THE SCANDINAVIAN INVASION
First Raids and Battles
By the 9th century, Wessex consolidated all the kingdoms into a unified country, but it still was far from a centralised state with a strong power of the king — big landowners were strong and separate regions were politically independent. The Scandinavian invasion caused the unification of the country as an alternative to a complete loss of independence.
In 793, two Scandinavian peoples, the Danes and the Norwegians began raiding the eastern shores of Britain; later the Danes became the invaders of England and the Norwegians — of Scotland and Ireland.
They were skilful warriors and furious sea-rovers. Cooped up on bleak and narrow Scandinavian land, they saw the fields of England and Ireland as the greatest attraction.
The first of the Danes aimed at plundering — they came in spring or summer, loaded their ship, with plunder and returned home for winter. As every year they went to a different place, all the Anglo-Saxon kingdoms experienced their raids.
As the kingdoms had no regular army, soon the Danes settled north of the Thames, taking Northumbria, Mercia and East Anglia into their hands. In 842, they burnt up London, and since 850, they started their first settlements. In 871, they founded a fortified camp ready to push on to Wessex, but were stopped by the young king of Wessex Alfred the Great. This year showed the resistance of the Anglo-Saxons and the Scandinavian invasion assumed new forms — they settled down to found kingdoms.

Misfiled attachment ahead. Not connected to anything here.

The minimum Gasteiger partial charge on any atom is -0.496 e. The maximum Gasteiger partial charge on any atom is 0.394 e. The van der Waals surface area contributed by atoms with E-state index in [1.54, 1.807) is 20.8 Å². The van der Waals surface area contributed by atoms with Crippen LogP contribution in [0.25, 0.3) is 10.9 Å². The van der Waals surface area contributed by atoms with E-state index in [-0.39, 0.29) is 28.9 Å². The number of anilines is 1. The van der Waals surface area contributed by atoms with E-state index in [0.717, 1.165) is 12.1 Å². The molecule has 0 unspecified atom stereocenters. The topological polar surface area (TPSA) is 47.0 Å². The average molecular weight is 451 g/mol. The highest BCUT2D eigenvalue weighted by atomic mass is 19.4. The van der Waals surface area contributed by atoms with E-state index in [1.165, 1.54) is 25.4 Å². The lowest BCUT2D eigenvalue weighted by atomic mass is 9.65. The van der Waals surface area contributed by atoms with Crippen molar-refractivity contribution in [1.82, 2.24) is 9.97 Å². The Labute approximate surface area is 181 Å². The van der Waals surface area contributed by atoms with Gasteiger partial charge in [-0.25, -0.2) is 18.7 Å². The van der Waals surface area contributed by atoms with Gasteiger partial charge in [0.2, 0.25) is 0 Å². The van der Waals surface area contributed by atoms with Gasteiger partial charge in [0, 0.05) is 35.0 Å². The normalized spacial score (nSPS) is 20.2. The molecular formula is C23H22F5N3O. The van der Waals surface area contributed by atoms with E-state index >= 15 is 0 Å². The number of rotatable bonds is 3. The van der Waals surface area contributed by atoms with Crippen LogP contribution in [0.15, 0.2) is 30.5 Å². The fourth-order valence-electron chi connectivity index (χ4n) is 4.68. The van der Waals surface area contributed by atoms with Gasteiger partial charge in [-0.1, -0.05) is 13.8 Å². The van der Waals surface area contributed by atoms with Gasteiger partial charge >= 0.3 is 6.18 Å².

In 872, Danish attacks increased, and after constant fighting in 878, Alfred with his army took refuge in the islands of Athelney.
In 879, a peace treaty was signed. It divided the country into two equal parts: "the Danelaw" in the northeast and England proper. The great Roman road, Watling Street, was the boundary between them.